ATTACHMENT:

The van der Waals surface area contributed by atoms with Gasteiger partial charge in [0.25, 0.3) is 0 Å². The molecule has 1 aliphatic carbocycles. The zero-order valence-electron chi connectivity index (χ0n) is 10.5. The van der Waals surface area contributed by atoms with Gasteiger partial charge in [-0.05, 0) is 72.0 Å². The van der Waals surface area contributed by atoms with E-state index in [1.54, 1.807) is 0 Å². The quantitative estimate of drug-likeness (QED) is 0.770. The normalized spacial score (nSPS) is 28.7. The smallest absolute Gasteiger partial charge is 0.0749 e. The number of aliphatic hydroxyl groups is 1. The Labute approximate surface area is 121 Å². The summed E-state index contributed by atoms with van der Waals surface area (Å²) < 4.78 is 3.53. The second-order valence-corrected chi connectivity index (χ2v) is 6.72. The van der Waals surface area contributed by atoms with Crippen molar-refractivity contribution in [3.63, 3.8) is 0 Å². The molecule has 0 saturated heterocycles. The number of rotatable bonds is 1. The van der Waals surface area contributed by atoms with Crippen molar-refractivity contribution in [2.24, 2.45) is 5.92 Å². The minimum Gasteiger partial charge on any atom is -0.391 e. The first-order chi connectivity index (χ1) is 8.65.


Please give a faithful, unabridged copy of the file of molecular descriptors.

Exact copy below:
The van der Waals surface area contributed by atoms with Gasteiger partial charge in [0.25, 0.3) is 0 Å². The molecule has 1 aliphatic carbocycles. The zero-order valence-electron chi connectivity index (χ0n) is 10.5. The van der Waals surface area contributed by atoms with Gasteiger partial charge in [-0.05, 0) is 72.0 Å². The van der Waals surface area contributed by atoms with E-state index in [1.54, 1.807) is 0 Å². The quantitative estimate of drug-likeness (QED) is 0.770. The normalized spacial score (nSPS) is 28.7. The smallest absolute Gasteiger partial charge is 0.0749 e. The number of aliphatic hydroxyl groups is 1. The Labute approximate surface area is 121 Å². The summed E-state index contributed by atoms with van der Waals surface area (Å²) < 4.78 is 3.53. The second-order valence-corrected chi connectivity index (χ2v) is 6.72. The van der Waals surface area contributed by atoms with Crippen molar-refractivity contribution in [3.63, 3.8) is 0 Å². The molecule has 0 saturated heterocycles. The number of rotatable bonds is 1. The van der Waals surface area contributed by atoms with Crippen molar-refractivity contribution in [2.24, 2.45) is 5.92 Å². The minimum Gasteiger partial charge on any atom is -0.391 e. The first-order chi connectivity index (χ1) is 8.65.